God’s truth spoken through the living Word and through the words of our brothers and sisters in Christ deals a death blow to the false self. You see, God’s word pronounces us guilty even when we do not feel guilty (inflated ego) and it pronounces us not guilty and righteous, even when we do not feel righteous at all (deflated ego). The truth is we are sinners, but we are beloved sinners. We are worse than and better than our false selves would have us believe.

God dissolves the false self by placing God’s word and truth in the gifts of another, be that other a servant, a teacher, an encourager, a giver, or one who shows mercy. Living in a community, that practices her spiritual gifts allows our true selves to be realized. We need each other. We need God’s school of grace called community; it is our tutor in truth.

Into which camp to you fall, the deflated or inflated ego? How do you see it playing out in your relationships with others? Speak with God about what you discover.

How have you been impacted by the spiritual gifts of another? Invite the Holy Spirit to use you and your gifts to build the body of Christ.

Who you are!

You are made by God and you are called good. You are made in the likeness of God and you reflect God’s image. Although this image has been distorted through sin done by you and to you, God has not forgotten who you are and whom God made you to be. God knew you before you were born, named you before you were even formed in your mother’s womb. In love, God has chosen you and the Holy Spirit works ceaselessly to restore the unique God-image you alone can reflect. – The Mentored Life 

At his baptism, Jesus was named

  • beloved
  • child of God
  • God’s delight

When you follow Jesus into the anointing waters of baptism, you also are named

  • beloved
  • child of God
  • God’s delight

Every person will express his or her God given identity in a way that is unique to them, but these three names form the essential truth about our identity.

Growing into this identity is the “stuff” of our life of discipleship.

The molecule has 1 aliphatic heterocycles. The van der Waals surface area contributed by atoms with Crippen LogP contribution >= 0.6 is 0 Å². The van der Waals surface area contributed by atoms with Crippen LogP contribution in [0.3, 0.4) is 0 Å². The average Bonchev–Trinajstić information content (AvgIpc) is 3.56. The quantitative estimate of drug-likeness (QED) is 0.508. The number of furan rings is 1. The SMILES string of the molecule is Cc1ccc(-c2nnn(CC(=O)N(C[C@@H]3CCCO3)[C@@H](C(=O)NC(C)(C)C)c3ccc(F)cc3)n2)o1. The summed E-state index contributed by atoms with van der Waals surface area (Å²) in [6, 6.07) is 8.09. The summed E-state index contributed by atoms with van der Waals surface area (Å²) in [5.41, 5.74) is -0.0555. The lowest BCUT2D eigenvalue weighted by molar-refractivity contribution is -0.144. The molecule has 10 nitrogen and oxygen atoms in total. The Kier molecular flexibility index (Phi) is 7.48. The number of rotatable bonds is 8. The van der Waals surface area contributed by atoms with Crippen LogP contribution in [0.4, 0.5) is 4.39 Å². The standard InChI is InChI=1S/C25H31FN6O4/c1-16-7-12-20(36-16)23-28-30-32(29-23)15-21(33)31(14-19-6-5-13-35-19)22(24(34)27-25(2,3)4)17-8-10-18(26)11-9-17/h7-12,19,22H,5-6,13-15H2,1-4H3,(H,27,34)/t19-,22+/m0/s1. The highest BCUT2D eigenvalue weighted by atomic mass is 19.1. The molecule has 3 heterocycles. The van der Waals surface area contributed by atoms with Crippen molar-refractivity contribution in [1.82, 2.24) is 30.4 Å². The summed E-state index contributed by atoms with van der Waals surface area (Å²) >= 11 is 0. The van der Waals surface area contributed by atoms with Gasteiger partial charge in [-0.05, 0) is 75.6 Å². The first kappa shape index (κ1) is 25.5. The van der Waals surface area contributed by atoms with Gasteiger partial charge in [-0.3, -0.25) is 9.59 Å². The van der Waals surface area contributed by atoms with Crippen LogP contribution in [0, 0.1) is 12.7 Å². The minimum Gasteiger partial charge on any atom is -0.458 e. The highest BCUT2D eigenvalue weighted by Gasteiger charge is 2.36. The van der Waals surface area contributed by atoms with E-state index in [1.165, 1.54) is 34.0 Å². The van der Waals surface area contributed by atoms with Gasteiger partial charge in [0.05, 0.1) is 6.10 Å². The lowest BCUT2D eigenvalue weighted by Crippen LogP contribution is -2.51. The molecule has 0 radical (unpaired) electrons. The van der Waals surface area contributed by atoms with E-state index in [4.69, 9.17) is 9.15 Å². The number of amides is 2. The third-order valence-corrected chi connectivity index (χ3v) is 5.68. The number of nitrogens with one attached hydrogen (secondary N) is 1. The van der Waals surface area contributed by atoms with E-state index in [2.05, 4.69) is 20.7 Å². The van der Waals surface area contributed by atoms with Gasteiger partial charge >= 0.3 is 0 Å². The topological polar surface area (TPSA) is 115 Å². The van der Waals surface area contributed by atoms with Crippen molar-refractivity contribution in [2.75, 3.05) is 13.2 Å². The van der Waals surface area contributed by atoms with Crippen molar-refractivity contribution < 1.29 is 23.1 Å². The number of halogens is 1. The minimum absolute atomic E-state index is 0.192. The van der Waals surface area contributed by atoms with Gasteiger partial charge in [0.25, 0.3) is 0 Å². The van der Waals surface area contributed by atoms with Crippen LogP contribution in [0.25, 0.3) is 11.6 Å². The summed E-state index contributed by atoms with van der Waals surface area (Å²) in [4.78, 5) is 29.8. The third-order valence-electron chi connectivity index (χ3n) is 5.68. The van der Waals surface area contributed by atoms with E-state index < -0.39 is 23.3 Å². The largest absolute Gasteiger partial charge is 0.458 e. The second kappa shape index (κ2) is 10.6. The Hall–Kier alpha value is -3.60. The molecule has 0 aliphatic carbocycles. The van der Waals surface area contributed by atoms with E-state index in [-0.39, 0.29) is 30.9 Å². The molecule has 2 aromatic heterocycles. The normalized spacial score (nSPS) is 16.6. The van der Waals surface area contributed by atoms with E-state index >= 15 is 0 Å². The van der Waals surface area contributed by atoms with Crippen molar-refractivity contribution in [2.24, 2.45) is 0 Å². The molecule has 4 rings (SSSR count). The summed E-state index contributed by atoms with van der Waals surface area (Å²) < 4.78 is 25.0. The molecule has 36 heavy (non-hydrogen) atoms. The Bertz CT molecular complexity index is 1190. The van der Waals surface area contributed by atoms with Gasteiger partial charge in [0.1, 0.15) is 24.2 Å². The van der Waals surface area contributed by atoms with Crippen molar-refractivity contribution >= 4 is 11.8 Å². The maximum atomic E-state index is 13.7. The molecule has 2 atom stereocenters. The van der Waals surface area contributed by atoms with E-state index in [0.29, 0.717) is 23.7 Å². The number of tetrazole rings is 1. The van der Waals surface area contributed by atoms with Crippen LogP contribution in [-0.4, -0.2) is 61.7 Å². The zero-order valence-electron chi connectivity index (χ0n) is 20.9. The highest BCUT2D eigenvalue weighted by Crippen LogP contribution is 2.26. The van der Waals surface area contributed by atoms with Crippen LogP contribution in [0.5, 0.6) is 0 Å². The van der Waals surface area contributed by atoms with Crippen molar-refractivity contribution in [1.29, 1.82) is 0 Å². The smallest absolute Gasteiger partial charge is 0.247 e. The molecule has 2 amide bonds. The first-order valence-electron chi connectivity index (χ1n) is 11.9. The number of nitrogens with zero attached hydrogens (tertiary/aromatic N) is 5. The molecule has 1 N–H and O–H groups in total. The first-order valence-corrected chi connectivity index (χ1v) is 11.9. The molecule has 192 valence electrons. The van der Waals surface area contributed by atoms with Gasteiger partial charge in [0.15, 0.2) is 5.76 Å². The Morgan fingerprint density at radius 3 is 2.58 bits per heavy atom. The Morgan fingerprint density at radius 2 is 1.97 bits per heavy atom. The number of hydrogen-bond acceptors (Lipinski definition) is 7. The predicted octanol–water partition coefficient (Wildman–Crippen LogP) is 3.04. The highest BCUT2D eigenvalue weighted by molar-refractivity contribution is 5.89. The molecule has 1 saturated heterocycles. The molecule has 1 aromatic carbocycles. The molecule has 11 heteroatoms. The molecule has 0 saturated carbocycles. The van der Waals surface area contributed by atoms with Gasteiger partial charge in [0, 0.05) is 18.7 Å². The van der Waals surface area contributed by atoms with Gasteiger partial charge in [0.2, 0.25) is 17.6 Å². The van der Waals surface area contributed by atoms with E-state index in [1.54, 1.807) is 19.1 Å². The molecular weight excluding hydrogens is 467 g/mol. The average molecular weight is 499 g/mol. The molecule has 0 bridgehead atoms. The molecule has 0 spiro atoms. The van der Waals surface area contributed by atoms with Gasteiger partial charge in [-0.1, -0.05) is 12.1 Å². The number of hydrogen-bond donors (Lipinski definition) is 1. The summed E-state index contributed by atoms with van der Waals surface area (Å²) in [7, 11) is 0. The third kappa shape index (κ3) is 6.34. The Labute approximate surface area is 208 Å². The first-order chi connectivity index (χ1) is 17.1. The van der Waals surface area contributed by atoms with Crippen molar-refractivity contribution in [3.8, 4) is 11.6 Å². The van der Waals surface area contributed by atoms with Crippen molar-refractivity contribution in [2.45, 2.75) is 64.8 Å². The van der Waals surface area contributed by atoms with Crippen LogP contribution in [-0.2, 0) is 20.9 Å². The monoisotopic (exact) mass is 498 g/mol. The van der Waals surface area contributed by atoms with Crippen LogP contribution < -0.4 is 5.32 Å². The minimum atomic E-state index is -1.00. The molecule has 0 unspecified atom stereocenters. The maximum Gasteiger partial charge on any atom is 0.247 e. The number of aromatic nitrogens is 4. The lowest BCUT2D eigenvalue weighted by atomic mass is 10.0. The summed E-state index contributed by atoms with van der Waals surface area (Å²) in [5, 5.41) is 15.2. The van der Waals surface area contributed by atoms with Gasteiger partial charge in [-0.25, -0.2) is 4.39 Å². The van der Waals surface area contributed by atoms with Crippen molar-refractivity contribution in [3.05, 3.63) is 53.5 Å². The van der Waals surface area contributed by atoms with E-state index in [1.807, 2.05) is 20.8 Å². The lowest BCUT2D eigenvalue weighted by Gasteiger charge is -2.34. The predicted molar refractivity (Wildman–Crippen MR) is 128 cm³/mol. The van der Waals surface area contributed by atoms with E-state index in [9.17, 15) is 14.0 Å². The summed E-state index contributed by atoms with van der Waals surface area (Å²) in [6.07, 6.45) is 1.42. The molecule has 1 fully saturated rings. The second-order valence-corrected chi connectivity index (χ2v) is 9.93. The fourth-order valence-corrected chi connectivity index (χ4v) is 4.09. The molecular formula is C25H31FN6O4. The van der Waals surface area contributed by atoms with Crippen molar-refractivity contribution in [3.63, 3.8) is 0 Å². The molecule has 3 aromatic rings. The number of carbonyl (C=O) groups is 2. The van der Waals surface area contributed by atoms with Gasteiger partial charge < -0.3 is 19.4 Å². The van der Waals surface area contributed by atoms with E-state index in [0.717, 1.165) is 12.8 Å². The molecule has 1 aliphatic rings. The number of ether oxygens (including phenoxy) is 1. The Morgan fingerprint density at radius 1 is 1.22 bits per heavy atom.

“What God’s voice tells us is the true story of God’s incredible love for us. No other storyteller, however gifted, can paint for us the full, living portrait of who we are and have been and who we are becoming. Let us listen attentively, lest we forget and try to remake ourselves according to some other image.” from Magnificat

“God is who He says He is, and I am who God says I am.” Anonymous

Who are you? You are God’s beloved child, in whom God delights. Enough.

Facing Truth

truth road sign arrowReorientation toward truth 

God made you you on purpose, and God needs you to be you. In order to live from the freedom of your God given identity, you will need to replace the lies that you have come to believe about yourself with God’s truth concerning you. As Jesus said, “you shall know the truth and the truth shall set you free.”

So how does this happen?

  1.  Identify the lies that hold us in hiding. See herehere  and here for help in identifying these lies. 
  2. Replace with lies with God’s truth. For more help read this post  A Return to Trust.

In my last entry I shared some of the lies that have held me captive. “I am powerless, there is no hope.” Here is how these lies can be replaced with truth. It’s not an easy process, sometimes it helps to have a trusted spiritual director who can walk through this with you. I’d be honored to walk with you through this exercise. Contact me if you like.

Identify an inciting incident – Prayerfully recall a specific incident from childhood that typifies how you began to believe the lie. My lie was a sense of powerlessness, yours will most likely be something different. On a family camping trip, when I was around seven years old, I was holding my mom’s hand as we walked on a small dam across a tiny creek. It was a hot day and the pond the dam created looked so inviting and cool. My mom kept saying, “Don’t go in the water” as she would push me toward the pond with a smile on her face. It was very confusing for me. I kept trying to not go in the water because that is what she told me to do. Her words said one thing, and her actions said another. I didn’t know which to obey.